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[go-helpdesk] [go-software] Multiple results for single human gene name
sjcarbon at lbl.gov
Tue Jun 19 11:11:31 PDT 2012
Although I think there are different levels of "in GO" and I'm not quite
sure what he's getting at, if he's just looking to see what identifiers
are in the database, queries like:
dbxref.xref_dbname = 'HGNC';
might be fine. Associated terms through sequences can be seen with
term.id = association.term_id AND
association.gene_product_id = gene_product.id AND
gene_product.id = gene_product_seq.gene_product_id AND
gene_product_seq.seq_id = seq.id AND
seq.id = seq_dbxref.seq_id AND
seq_dbxref.dbxref_id = dbxref.id AND
dbxref.xref_dbname = 'HGNC'
Although that's a good third of the ontology with direct
annotation--more with the closure.
On 06/15/2012 03:28 AM, Peter Stenson wrote:
> Dear Tanya
> Thank you for your reply.
> My goal is to be able to produce a list of ontology terms associated
> with a gene (not a protein or protein fragment).
> Since UniProt catalogues proteins not genes, how should I uniquely
> identify a gene in AmiGO without resorting to calculating protein
> lengths from UniProt, and using the longest one, or relying on the most
> extensive record in the database as being the one to use?
> I guess I am asking if there is a list of unique gene identifiers (e.g.
> HGNC numbers) in GO?
> Many thanks
> Best regards
> -----tberardi at arabidopsis.org wrote: -----
> To: stensonpd at cardiff.ac.uk
> From: Tanya Berardini
> Sent by: tberardi at arabidopsis.org
> Date: 06/13/2012 07:02PM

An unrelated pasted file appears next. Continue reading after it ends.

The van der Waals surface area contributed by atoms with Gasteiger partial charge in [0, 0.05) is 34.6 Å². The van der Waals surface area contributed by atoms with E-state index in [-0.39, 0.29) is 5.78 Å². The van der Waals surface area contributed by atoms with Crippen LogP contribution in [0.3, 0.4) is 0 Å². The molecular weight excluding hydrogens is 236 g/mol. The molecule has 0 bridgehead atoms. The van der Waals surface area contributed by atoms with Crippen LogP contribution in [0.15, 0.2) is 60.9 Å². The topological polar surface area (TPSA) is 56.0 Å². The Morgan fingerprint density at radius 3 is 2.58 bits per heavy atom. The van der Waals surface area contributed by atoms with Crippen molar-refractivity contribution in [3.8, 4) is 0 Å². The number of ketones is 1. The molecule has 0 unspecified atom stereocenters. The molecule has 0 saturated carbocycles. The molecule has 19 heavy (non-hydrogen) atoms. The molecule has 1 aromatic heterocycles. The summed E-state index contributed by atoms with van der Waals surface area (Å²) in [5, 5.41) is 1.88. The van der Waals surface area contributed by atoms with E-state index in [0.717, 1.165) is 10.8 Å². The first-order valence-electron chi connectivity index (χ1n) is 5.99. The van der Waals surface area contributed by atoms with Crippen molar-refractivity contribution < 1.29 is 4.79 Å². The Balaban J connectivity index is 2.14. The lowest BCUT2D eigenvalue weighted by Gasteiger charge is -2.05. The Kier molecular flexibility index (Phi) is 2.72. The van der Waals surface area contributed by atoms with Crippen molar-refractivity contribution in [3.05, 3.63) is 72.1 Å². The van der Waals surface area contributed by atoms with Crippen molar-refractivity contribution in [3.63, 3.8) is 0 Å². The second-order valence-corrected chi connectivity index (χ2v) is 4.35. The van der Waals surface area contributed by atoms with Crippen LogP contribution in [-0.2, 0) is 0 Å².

> Cc: gohelp <go-helpdesk at lists.stanford.edu>, software-group
> <software-group at genome.stanford.edu>
> Subject: Multiple results for single human gene name
> Dear Peter,
> Thank you for contacting GO with your question. The six different human
> WHSC1 results in AmiGO correspond to six different UniProtKB records
> that are all called WHSC1. If you click on each name, you will see that
> the links to UniProtKB are all different.
> Four of them have this tag:
> "The sequence shown here is derived from an Ensembl automatic analysis
> pipeline and should be considered as preliminary data. "
> The remaining two differ in the length of the amino acid sequence.
> Depending on your goals, you may want to focus on just one or several of
> these records. This one, http://www.uniprot.org/uniprot/O96028, is the
> longest amino acid sequence and appears to be the most extensive
> record. If you use this UniProtKB identifier in your AmiGO search, you
> will only get one result.
> Best wishes,
> Tanya Berardini
> ---------- Forwarded message ----------
> From: stensonpd at cardiff.ac.uk <mailto:stensonpd at cardiff.ac.uk>
> To: go-helpdesk at mailman.stanford.edu
> <mailto:go-helpdesk at mailman.stanford.edu>
> Date: Wed, 13 Jun 2012 02:50:49 -0700
> Subject: GO Help query (from website)
> Email: stensonpd at cardiff.ac.uk <mailto:stensonpd at cardiff.ac.uk>
> Name: Ontology (from Peter Stenson)
> Text: Hello
> I am having trouble uniquely identifying genes in the GO database
> (online and download).
> For example, the search for human WHSC1
> brings up 6 results, all of which seem to be pointing to the same gene.
> Can you explain why there are 6 entries here, rather than just 1? Many
> go-software mailing list
> go-software at lists.stanford.edu
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